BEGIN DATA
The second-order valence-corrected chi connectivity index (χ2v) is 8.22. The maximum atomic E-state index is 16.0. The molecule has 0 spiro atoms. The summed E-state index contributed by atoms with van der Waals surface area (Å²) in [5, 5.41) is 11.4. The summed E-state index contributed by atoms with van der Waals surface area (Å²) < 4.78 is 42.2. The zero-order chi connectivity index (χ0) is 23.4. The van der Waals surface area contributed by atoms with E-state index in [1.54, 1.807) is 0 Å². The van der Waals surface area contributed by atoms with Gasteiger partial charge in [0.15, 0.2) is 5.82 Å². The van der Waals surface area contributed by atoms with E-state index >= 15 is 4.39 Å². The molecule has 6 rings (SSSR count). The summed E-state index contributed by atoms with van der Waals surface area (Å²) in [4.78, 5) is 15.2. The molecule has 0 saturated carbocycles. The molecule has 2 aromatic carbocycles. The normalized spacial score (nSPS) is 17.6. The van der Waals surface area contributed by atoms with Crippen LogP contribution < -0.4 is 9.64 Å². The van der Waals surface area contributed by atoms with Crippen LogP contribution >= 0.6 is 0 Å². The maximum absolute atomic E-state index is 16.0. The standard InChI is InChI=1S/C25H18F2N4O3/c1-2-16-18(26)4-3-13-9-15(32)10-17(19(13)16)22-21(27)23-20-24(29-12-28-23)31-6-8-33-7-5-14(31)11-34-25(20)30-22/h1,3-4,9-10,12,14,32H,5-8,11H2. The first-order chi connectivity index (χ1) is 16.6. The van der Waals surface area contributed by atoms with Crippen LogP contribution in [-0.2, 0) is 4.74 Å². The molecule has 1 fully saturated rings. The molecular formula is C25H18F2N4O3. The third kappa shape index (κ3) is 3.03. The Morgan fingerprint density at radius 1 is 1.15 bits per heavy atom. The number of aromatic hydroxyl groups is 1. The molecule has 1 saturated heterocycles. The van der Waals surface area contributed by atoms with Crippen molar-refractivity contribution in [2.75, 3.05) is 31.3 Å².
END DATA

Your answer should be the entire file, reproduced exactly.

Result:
The second-order valence-corrected chi connectivity index (χ2v) is 8.22. The maximum atomic E-state index is 16.0. The molecule has 0 spiro atoms. The summed E-state index contributed by atoms with van der Waals surface area (Å²) in [5, 5.41) is 11.4. The summed E-state index contributed by atoms with van der Waals surface area (Å²) < 4.78 is 42.2. The zero-order chi connectivity index (χ0) is 23.4. The van der Waals surface area contributed by atoms with E-state index in [1.54, 1.807) is 0 Å². The van der Waals surface area contributed by atoms with Gasteiger partial charge in [0.15, 0.2) is 5.82 Å². The van der Waals surface area contributed by atoms with E-state index >= 15 is 4.39 Å². The molecule has 6 rings (SSSR count). The summed E-state index contributed by atoms with van der Waals surface area (Å²) in [4.78, 5) is 15.2. The molecule has 0 saturated carbocycles. The molecule has 2 aromatic carbocycles. The normalized spacial score (nSPS) is 17.6. The van der Waals surface area contributed by atoms with Crippen LogP contribution < -0.4 is 9.64 Å². The van der Waals surface area contributed by atoms with Crippen LogP contribution >= 0.6 is 0 Å². The maximum absolute atomic E-state index is 16.0. The standard InChI is InChI=1S/C25H18F2N4O3/c1-2-16-18(26)4-3-13-9-15(32)10-17(19(13)16)22-21(27)23-20-24(29-12-28-23)31-6-8-33-7-5-14(31)11-34-25(20)30-22/h1,3-4,9-10,12,14,32H,5-8,11H2. The first-order chi connectivity index (χ1) is 16.6. The van der Waals surface area contributed by atoms with Crippen LogP contribution in [-0.2, 0) is 4.74 Å². The molecule has 1 fully saturated rings. The molecular formula is C25H18F2N4O3. The third kappa shape index (κ3) is 3.03. The Morgan fingerprint density at radius 1 is 1.15 bits per heavy atom. The number of aromatic hydroxyl groups is 1. The molecule has 1 saturated heterocycles. The van der Waals surface area contributed by atoms with Crippen molar-refractivity contribution in [2.75, 3.05) is 31.3 Å².